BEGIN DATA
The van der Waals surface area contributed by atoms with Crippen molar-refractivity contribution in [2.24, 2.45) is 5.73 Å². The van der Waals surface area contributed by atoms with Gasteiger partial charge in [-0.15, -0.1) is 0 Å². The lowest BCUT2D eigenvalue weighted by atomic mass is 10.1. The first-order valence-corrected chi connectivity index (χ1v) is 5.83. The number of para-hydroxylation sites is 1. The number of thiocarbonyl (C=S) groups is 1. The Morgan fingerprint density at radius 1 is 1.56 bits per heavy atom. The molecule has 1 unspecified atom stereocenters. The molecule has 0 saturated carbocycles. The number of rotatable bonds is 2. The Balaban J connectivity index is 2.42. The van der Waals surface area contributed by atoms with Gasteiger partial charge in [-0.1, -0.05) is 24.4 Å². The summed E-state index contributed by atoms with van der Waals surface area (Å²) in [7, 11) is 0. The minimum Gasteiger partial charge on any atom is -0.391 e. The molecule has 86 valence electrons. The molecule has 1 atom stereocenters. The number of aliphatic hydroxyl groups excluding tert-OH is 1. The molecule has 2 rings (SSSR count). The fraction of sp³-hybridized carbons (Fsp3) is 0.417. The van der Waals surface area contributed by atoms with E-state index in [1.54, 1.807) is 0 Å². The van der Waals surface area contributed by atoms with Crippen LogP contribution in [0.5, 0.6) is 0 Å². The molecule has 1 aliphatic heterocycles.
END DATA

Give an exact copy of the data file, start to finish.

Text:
The van der Waals surface area contributed by atoms with Crippen molar-refractivity contribution in [2.24, 2.45) is 5.73 Å². The van der Waals surface area contributed by atoms with Gasteiger partial charge in [-0.15, -0.1) is 0 Å². The lowest BCUT2D eigenvalue weighted by atomic mass is 10.1. The first-order valence-corrected chi connectivity index (χ1v) is 5.83. The number of para-hydroxylation sites is 1. The number of thiocarbonyl (C=S) groups is 1. The Morgan fingerprint density at radius 1 is 1.56 bits per heavy atom. The molecule has 1 unspecified atom stereocenters. The molecule has 0 saturated carbocycles. The number of rotatable bonds is 2. The Balaban J connectivity index is 2.42. The van der Waals surface area contributed by atoms with Gasteiger partial charge in [-0.1, -0.05) is 24.4 Å². The summed E-state index contributed by atoms with van der Waals surface area (Å²) in [7, 11) is 0. The minimum Gasteiger partial charge on any atom is -0.391 e. The molecule has 86 valence electrons. The molecule has 1 atom stereocenters. The number of aliphatic hydroxyl groups excluding tert-OH is 1. The molecule has 2 rings (SSSR count). The fraction of sp³-hybridized carbons (Fsp3) is 0.417. The van der Waals surface area contributed by atoms with E-state index in [1.54, 1.807) is 0 Å². The van der Waals surface area contributed by atoms with Crippen LogP contribution in [0.5, 0.6) is 0 Å². The molecule has 1 aliphatic heterocycles.